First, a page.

Practically speaking, that would mean they already know around half of what's on the page. Not only does it increase their fluency, it increases their word attack skills because they can better predict what might come next.


For example. I am going to the shop. 5 out of the 6 words they encounter they already know.


Even if they've never seen the word 'shop' before, they can take a good guess at what it might say, especially if they've got some sounding ability as well... I am going to the sh-o-p.

As you would be aware there are some excellent computer based programmes that teach reading.

However I wanted my children to learn through fun active play experiences (in cooperative reading games) rather than sitting in front of a computer screen.

I've been increasingly concerned about the amount of time young children are spending in front of screens. Many, many children are currently exceeding guidelines recommended by the Australian Department of Health.

"For children two to five years of age, sitting and watching television and the use of other electronic media (DVDs, computer and other electronic games) should be limited to less than one hour per day."


And for children younger than 2 years: "Evidence suggests that TV watched in the first 2 years of life may be connected with delays in language and short-term memory development and poorer social skills."

Quotes taken from The Australian Department of Health Website:



The free learning games I've developed are therefore based on fast-paced engaged play and they are quick to complete. Fun Phonics can take just two minutes a day to revise. And the results are astounding. Not only are these games highly effective learning tools, they help build positive family relationships.


Fun Phonics Games

This is a fantastic game for kids to learn all of their phonics

If you play it properly and make it fun you'll be amazed at the results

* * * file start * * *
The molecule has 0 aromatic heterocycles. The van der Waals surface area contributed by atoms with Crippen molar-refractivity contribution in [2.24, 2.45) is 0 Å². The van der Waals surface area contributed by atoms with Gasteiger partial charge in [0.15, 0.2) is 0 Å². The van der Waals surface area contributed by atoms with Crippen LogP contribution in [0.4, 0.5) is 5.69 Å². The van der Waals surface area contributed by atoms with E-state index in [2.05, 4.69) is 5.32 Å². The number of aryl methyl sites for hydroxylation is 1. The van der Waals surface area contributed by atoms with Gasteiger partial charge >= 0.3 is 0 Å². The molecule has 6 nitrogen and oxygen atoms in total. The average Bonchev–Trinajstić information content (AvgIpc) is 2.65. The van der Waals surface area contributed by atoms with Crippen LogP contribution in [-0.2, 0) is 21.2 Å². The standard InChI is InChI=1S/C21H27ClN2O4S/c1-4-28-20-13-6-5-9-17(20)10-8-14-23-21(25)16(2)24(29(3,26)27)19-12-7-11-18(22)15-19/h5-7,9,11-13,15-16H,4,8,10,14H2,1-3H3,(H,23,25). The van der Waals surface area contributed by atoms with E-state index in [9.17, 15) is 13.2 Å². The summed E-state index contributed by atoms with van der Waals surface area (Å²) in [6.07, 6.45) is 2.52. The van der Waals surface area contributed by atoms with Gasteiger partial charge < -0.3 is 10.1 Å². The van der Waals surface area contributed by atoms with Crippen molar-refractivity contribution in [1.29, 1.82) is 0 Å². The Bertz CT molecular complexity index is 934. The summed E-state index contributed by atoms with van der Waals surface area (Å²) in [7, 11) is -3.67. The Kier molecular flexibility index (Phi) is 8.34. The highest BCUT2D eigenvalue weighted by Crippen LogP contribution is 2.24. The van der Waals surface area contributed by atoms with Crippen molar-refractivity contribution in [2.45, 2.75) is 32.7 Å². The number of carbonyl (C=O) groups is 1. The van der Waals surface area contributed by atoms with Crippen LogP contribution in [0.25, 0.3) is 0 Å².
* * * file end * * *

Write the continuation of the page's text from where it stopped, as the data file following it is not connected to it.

Single Sounds Lower Case
Beginning Combination Sounds Digraphs
With Beginning Combinations
Single Sounds Upper Case
Often Done Incidentally
Complex Combination Sounds Digraphs
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Fun Reading Games

My favourite game is Shark Park because it can be used to practice more words than those listed

Level 1: Snapping Turtles Game
Snapping Turtle icon
Level 2: Crunch Crocodile Game
Crunch Crocodile Game icon
Level 3: Micey Dicey Game
Micey Dicey Game Icon
Level 4: Lion Dancing Game
Lion Dancing Game Icon
Level 5: Iranaconda Game
I Ran a Conda Game Icon
Level 6: I Can Toucan Game
You Can Toucan
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Level 7 Squirrel School
Squirrel School Game Icon
Shark Park Game Icon
Level 9 Choo Choo Zoo
Choo Choo Zoo Game Icon
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Fun Maths Games

Fun Maths Games 3-5 Years
How to Make a Fishing Game
Fun Maths Games 5-7 Years
Stop watch to learn tables
Fun Maths Games 8-10 Years
Calculator Game
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If you're after Best Parenting Advice go to the following links:

Boundaries Help Raise Good Kids
Setting Boundaries
Why Spend Postive Time Together?
A father playing chess with his son can help create a positive relationship
The True Value of Routines
The Value of Routines
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Best Parenting Advice.com is a high quality parenting website designed with child and family success in mind. This site provides free resources for busy parents who want best practical advice on: effective child rearing strategies, easy healthy family meals, self-care tips for time-poor parents and fun learning games to help best educate children while also encouraging positive relationships within the family.


One of the best pieces of parenting advice to help support healthy cooperative families, is to provide regular nutritious meals, eaten together as a family as often as possible. Best parenting advice provides a range of quick and easy family dinner recipes supplied by busy working parents. These are the recipes asked for: because they taste great, they're quick and easy they're family friendly and they're foolproof.

This site provides examples of what worked for me over decades and you are welcome to use these ideas as you see fit but you do so at your own risk. This site does not provide any guarantee that this information will work in every circumstance with every family or every child. It is your responsibility as a user of this site to ensure that you adhere to any recommended safety suggestions either implicit or explicit on this site and supervise your children while playing any games suggested. Best Parenting Advice.com is not affiliated with any other groups, clubs, religious organizations or educational systems.


Best parenting takes time. The best parenting advice ever is simple: Do your best, don't give up and love your children, no matter what.